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This article was written by Sally Crosswell

Sally Crosswell has a Bachelor of Laws (Hons), a Bachelor of Communication and a Master of International and Community Development. She also completed a Graduate Diploma of Legal Practice at the College of Law. A former journalist, Sally has a keen interest in human rights law.

Workplace Discrimination (NSW)


Discrimination is mistreating someone because of a characteristic they have or are believed to have. Discrimination in the workplace is illegal in New South Wales if it is made on the basis of disability, sex, race, age, marital or domestic status, homosexuality, transgender status or carer’s responsibilities.

It is unlawful for an employer to discriminate in recruiting or in the terms of employment based on one of those characteristics. An employer also must not deny or limit access to promotion, transfer or training, or sack an employee based on the characteristic.

The law applies in the areas of work, education, registered clubs, the provision of goods and services, and the provision of accommodation. It is covered by the Anti-Discrimination Act 1977. This article outlines discrimination in the workplace.

Disability

Disability under the Act means a current, assumed, past or future disability. It is not considered unlawful discrimination if the employee is already employed and cannot do the job successfully due to their disability, or they require services or facilities to do the job and providing those would cause unjustifiable hardship for an employer.

The law does not apply to employment in a private household, a business with fewer than 5 employees, or a private educational facility.

Discrimination on the basis of a disability may not be unlawful if:

  • the disability is an infection disease and discrimination is needed to protect the public from it;
  • the person is addicted to prohibited drugs;
  • it relates to terms or conditions for superannuation or policies for insurance;
  • it excludes someone from sport because they cannot reasonably perform the actions needed, or the selection process is reasonable and relative, or the activity is conducted only for people who have a particular disability.

Sex

The law does not apply to employment in a private household, a business with fewer than 5 employees, or a private educational facility.

Rights or privileges afforded to a woman in connection with pregnancy, childbirth or breastfeeding is not considered unlawful discrimination. Terms or conditions for superannuation, policies for insurance, or exclusion rules for sport which discriminate on the basis of sex may also not be considered unlawful.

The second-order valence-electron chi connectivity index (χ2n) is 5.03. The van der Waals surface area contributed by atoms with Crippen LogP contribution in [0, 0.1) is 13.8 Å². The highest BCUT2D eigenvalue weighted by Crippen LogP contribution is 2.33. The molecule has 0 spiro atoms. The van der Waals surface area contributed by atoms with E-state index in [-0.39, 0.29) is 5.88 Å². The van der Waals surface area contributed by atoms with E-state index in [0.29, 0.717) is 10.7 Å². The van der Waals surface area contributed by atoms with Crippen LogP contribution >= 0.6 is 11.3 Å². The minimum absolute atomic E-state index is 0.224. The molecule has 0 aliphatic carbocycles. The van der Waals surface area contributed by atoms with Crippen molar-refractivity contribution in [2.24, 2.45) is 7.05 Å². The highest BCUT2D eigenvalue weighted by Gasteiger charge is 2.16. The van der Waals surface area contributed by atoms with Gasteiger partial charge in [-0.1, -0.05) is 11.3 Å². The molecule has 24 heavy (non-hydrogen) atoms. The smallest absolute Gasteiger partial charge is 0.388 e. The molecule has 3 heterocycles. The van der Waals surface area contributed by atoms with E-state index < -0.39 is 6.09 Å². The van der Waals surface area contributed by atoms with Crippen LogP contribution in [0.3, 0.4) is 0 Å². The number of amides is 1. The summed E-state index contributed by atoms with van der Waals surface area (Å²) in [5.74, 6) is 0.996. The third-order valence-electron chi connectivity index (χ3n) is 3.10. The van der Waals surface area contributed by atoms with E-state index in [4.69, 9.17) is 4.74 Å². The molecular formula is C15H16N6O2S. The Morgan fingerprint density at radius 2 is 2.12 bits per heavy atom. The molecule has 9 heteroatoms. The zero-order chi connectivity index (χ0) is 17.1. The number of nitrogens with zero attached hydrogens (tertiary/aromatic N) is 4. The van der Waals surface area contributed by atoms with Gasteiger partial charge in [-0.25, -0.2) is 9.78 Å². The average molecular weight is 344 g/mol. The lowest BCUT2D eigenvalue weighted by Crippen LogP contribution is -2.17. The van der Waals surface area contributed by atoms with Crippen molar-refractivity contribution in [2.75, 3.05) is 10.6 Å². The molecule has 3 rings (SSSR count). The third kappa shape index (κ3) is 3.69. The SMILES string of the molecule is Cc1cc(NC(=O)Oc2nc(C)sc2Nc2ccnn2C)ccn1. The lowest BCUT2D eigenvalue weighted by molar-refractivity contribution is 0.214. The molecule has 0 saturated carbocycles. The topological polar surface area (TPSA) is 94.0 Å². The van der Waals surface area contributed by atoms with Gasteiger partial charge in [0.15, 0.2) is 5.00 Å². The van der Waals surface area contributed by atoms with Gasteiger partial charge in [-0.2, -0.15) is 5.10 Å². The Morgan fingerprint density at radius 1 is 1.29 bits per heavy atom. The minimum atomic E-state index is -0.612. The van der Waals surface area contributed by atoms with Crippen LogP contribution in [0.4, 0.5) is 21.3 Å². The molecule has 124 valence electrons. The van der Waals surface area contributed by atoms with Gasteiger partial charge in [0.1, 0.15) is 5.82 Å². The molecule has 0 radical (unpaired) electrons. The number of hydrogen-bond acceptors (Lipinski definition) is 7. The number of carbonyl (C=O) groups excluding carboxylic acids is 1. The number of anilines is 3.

Race

Exceptions can be made when a position requires a person of a particular race for authenticity, such as in entertainment, photography art or hospitality; or where welfare services for a particular race can most effectively be provided by a person of the same race.

The law does not apply to employment in a private household.

Age

Exceptions can be made where:

  • a position requires a person of a particular age for authenticity, such as in entertainment;
  • being a particular age is a genuine occupational qualification under regulations;
  • welfare services for a particular age group can most effectively be provided by a person of the same age group.

Discrimination on the basis of age may not be unlawful where it:

  • relates to terms or conditions for superannuation, policies for insurance, or credit applications;
  • involves the welfare of children;
  • involves the provision of facilities, services or opportunities to meet special needs or promote equal or improved access to facilities, services or opportunities;
  • relates to driving ability and licence conditions for road safety;
  • relates to exclusion from sport.

The law does not apply to employment in a private household.

Marital or domestic status

The law does not apply to employment in a private household, a business with fewer than 5 employees, or a private educational facility. Terms or conditions for superannuation which discriminate on the basis of marital or domestic status may not be considered unlawful.

Transgender status and homosexuality

The law does not apply to employment in a private household, a business with fewer than 5 employees, or a private educational facility. Terms or conditions for superannuation or exclusion rules for sport which discriminate on the basis of transgender status or homosexuality are not unlawful.

Carer’s responsibilities

“Responsibilities as a carer” under the Act means current, assumed, past or future responsibilities. It is not considered unlawful discrimination if the employee is already employed and cannot do the job successfully due to their responsibilities, or they require services or facilities to do the job and providing those would cause unjustifiable hardship for an employer.

Complaints

The Anti-Discrimination Board of NSW handles complaints by helping parties to resolve the matter if possible. If conciliation is not successful, the matter can be referred to the NSW Civil and Administrative Tribunal, which has an Administrative and Equal Opportunity Division that deals with discrimination complaints.

For advice or representation in any legal matter, please contact Armstrong Legal.

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